But what do you do when the person hurling out abuse is the presidential candidate themselves? Some suggest Twitter should have banned Trump outright, like they did with famously contrarian alt-right spokesman Milo Yiannopoulos, but in the end, Trump’s own people silenced him for us. In the final days of the Trump campaign, his aides took over his social media account.

But what if they hadn’t? Might Trump have tweeted something so offensive or comical that he lost the election? It’s unlikely. Though Clinton and Obama both mocked the idea of a man who gets enraged on Twitter getting his hands on nuclear weapons, little that Trump has said seems to have deterred his supporters. In fact, when people mocked Trump by retweeting and sharing his absurd messages, they only gave him greater visibility. People love Donald Trump because he “speaks his mind”; they love him even more because he tweets it.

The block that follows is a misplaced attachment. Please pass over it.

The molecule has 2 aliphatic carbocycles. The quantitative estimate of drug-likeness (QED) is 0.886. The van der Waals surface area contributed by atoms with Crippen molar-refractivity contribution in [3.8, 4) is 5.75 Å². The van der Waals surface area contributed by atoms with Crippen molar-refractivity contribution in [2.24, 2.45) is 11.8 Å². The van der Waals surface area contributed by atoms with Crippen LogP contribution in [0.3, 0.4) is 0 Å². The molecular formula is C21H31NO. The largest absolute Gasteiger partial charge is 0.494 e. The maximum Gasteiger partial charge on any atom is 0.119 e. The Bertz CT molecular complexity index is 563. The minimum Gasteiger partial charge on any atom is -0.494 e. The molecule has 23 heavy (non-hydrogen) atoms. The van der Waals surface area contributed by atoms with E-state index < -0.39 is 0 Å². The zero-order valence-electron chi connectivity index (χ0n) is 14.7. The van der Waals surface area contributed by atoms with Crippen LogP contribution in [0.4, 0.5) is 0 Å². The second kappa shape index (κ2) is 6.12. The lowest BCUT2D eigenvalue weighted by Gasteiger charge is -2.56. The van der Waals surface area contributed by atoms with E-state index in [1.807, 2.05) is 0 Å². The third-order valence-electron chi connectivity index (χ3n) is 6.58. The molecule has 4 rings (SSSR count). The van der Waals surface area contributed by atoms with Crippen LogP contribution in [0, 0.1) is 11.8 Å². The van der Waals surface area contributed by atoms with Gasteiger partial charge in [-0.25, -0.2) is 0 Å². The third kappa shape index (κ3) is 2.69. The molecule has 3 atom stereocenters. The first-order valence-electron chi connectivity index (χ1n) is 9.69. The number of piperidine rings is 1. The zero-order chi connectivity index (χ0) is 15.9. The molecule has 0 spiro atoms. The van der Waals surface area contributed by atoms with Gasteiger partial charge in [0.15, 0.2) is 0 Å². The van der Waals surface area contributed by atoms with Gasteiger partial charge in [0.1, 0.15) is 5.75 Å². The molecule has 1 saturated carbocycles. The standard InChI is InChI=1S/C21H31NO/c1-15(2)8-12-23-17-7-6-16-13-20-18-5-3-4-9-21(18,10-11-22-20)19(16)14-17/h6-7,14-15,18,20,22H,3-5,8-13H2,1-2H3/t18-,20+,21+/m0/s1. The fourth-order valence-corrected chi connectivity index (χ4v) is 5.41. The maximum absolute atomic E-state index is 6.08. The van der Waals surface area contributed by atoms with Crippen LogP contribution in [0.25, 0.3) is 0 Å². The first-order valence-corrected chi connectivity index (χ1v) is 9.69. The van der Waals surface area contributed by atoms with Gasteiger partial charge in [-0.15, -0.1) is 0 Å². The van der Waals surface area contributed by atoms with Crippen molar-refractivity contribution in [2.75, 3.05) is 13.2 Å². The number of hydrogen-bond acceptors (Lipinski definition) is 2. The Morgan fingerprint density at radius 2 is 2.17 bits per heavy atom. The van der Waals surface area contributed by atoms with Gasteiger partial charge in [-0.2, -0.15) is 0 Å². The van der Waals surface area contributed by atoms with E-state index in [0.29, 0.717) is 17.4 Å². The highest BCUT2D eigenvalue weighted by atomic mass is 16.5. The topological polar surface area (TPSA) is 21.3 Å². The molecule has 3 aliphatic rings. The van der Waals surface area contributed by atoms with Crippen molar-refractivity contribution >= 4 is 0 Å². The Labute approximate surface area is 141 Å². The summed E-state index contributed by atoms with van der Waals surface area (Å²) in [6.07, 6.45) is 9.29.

It all ended how it always ends: with a Snapchat filter. On 8 November, Trump’s team paid somewhere between $450,000 and $700,000 for a sponsored geofilter on the app, which overlaid a little cartoon Trump on the bottom of users’ pictures. Many millenials took to social media to mock the filter – parodying it with an orange – and it is unlikely the app affected the election's outcome in any way. Nonetheless, the decision was the icing on the cake of a campaign fought and won on social media.

Amelia Tait is a technology and digital culture writer at the New Statesman.

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Is it OK to punch a Nazi?